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[90a] and the bad are both very few and those between the two are very many, for that is the case.”

“What do you mean?”

“I mean just what I might say about the large and small. Do you think there is anything more unusual than to find a very large or a very small man, or dog, or other creature, or again, one that is very quick or slow, very ugly or beautiful, very black or white? Have you not noticed that the extremes in all these instances are rare and few, and the examples between the extremes are very many?”

“To be sure,” said I.

“And don't you think,” [90b] said he, “that if there were to be a competition in rascality, those who excelled would be very few in that also?”

“Very likely,” I replied.

“Yes, very likely,” he said, “But it is not in that respect that arguments are like men; I was merely following your lead in discussing that. The similarity lies in this: when a man without proper knowledge concerning arguments has confidence in the truth of an argument and afterwards thinks that it is false, whether it really is so or not, and this happens again and again; then you know, those men especially who [90c] have spent their time in disputation come to believe that they are the wisest of men and that they alone have discovered that there is nothing sound or sure in anything, whether argument or anything else, but all things go up and down, like the tide in the Euripus, and nothing is stable for any length of time.”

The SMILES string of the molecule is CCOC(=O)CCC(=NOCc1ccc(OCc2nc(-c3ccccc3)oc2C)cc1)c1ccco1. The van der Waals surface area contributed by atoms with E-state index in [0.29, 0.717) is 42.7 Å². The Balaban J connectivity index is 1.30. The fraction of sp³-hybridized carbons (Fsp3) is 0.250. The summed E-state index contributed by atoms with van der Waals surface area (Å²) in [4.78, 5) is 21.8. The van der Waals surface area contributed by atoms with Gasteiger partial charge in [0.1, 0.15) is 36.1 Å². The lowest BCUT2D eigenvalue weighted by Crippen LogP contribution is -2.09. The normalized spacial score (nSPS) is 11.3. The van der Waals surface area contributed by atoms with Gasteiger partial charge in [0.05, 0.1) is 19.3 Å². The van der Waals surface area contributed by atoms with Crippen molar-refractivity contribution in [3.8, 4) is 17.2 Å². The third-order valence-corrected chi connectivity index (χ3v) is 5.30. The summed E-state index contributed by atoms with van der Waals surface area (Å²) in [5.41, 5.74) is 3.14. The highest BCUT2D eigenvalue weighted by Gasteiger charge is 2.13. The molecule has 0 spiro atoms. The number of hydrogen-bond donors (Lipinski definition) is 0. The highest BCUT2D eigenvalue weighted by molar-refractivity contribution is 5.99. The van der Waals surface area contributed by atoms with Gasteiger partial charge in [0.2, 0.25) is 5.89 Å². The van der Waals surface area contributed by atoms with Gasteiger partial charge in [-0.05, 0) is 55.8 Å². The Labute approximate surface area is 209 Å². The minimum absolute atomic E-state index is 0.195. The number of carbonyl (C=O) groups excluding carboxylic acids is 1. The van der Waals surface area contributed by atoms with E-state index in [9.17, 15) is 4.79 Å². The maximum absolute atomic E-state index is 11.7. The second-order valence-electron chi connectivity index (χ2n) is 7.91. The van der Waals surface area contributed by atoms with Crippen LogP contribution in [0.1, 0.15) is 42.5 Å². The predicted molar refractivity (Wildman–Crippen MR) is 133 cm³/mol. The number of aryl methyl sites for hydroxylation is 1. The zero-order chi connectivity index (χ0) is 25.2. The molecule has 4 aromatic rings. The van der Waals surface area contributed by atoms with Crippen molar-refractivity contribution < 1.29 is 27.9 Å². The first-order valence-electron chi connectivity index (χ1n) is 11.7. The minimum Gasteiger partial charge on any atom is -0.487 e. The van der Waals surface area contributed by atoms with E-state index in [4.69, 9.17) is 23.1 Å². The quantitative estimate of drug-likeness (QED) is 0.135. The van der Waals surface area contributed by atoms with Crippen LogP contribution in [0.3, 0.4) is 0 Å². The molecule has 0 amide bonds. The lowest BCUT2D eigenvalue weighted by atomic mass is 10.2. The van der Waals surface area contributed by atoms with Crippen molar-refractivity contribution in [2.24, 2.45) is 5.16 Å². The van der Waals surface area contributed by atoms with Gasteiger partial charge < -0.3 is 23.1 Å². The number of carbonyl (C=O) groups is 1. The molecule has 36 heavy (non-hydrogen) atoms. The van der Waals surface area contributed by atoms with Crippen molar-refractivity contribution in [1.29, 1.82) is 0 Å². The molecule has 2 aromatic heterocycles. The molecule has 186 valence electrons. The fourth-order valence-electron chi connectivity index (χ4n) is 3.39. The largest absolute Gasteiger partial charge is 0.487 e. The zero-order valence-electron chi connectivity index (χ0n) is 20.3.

“Certainly,” I said, “that is very true.”

“Then, Phaedo,” he said, “if there is any system of argument which is true and sure and can be learned, it would be a sad thing if a man, [90d] because he has met with some of those arguments which seem to be sometimes true and sometimes false, should then not blame himself or his own lack of skill, but should end, in his vexation, by throwing the blame gladly upon the arguments and should hate and revile them all the rest of his life, and be deprived of the truth and knowledge of reality.”

“Yes, by Zeus,” I said, “it would be sad.”

“First, then,” said he, “let us be on our guard against this, [90e] and let us not admit into our souls the notion that there is no soundness in arguments at all. Let us far rather assume that we ourselves are not yet in sound condition and that we must strive manfully and eagerly to become so, you and the others for the sake of all your future life,


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